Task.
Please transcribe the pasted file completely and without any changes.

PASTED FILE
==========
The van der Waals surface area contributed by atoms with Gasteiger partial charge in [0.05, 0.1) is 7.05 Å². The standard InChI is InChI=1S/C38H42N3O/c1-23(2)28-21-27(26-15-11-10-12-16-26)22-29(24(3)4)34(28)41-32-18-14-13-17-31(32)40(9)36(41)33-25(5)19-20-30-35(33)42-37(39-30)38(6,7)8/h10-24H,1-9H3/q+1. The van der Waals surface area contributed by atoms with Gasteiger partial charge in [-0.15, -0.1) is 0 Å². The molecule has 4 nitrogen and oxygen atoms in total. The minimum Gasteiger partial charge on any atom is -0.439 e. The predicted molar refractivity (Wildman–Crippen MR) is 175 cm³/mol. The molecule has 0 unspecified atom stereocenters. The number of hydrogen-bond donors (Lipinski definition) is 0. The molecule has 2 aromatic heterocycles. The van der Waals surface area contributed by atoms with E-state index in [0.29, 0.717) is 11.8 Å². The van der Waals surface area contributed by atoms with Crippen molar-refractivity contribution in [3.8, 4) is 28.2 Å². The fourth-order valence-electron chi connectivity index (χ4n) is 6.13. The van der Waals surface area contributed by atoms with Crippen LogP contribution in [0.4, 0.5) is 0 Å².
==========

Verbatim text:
The van der Waals surface area contributed by atoms with Gasteiger partial charge in [0.05, 0.1) is 7.05 Å². The standard InChI is InChI=1S/C38H42N3O/c1-23(2)28-21-27(26-15-11-10-12-16-26)22-29(24(3)4)34(28)41-32-18-14-13-17-31(32)40(9)36(41)33-25(5)19-20-30-35(33)42-37(39-30)38(6,7)8/h10-24H,1-9H3/q+1. The van der Waals surface area contributed by atoms with Gasteiger partial charge in [-0.15, -0.1) is 0 Å². The molecule has 4 nitrogen and oxygen atoms in total. The minimum Gasteiger partial charge on any atom is -0.439 e. The predicted molar refractivity (Wildman–Crippen MR) is 175 cm³/mol. The molecule has 0 unspecified atom stereocenters. The number of hydrogen-bond donors (Lipinski definition) is 0. The molecule has 2 aromatic heterocycles. The van der Waals surface area contributed by atoms with E-state index in [0.29, 0.717) is 11.8 Å². The van der Waals surface area contributed by atoms with Crippen molar-refractivity contribution in [3.8, 4) is 28.2 Å². The fourth-order valence-electron chi connectivity index (χ4n) is 6.13. The van der Waals surface area contributed by atoms with Crippen LogP contribution in [0.4, 0.5) is 0 Å².